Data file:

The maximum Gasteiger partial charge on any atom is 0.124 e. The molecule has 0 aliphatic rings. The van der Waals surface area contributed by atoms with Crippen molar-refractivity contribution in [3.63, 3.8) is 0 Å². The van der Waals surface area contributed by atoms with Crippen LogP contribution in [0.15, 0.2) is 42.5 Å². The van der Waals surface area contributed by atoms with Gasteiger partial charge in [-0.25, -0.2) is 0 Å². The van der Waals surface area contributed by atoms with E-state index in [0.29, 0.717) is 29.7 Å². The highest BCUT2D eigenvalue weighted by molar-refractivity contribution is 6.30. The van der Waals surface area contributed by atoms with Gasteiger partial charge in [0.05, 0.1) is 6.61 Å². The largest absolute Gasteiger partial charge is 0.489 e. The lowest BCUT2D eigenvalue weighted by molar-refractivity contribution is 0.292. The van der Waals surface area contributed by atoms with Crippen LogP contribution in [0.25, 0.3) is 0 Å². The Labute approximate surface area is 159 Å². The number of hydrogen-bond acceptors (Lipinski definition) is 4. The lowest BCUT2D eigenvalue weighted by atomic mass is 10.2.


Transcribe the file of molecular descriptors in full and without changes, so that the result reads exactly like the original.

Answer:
The maximum Gasteiger partial charge on any atom is 0.124 e. The molecule has 0 aliphatic rings. The van der Waals surface area contributed by atoms with Crippen molar-refractivity contribution in [3.63, 3.8) is 0 Å². The van der Waals surface area contributed by atoms with Crippen LogP contribution in [0.15, 0.2) is 42.5 Å². The van der Waals surface area contributed by atoms with Gasteiger partial charge in [-0.25, -0.2) is 0 Å². The van der Waals surface area contributed by atoms with E-state index in [0.29, 0.717) is 29.7 Å². The highest BCUT2D eigenvalue weighted by molar-refractivity contribution is 6.30. The van der Waals surface area contributed by atoms with Gasteiger partial charge in [0.05, 0.1) is 6.61 Å². The largest absolute Gasteiger partial charge is 0.489 e. The lowest BCUT2D eigenvalue weighted by molar-refractivity contribution is 0.292. The van der Waals surface area contributed by atoms with Crippen LogP contribution in [0.25, 0.3) is 0 Å². The Labute approximate surface area is 159 Å². The number of hydrogen-bond acceptors (Lipinski definition) is 4. The lowest BCUT2D eigenvalue weighted by atomic mass is 10.2.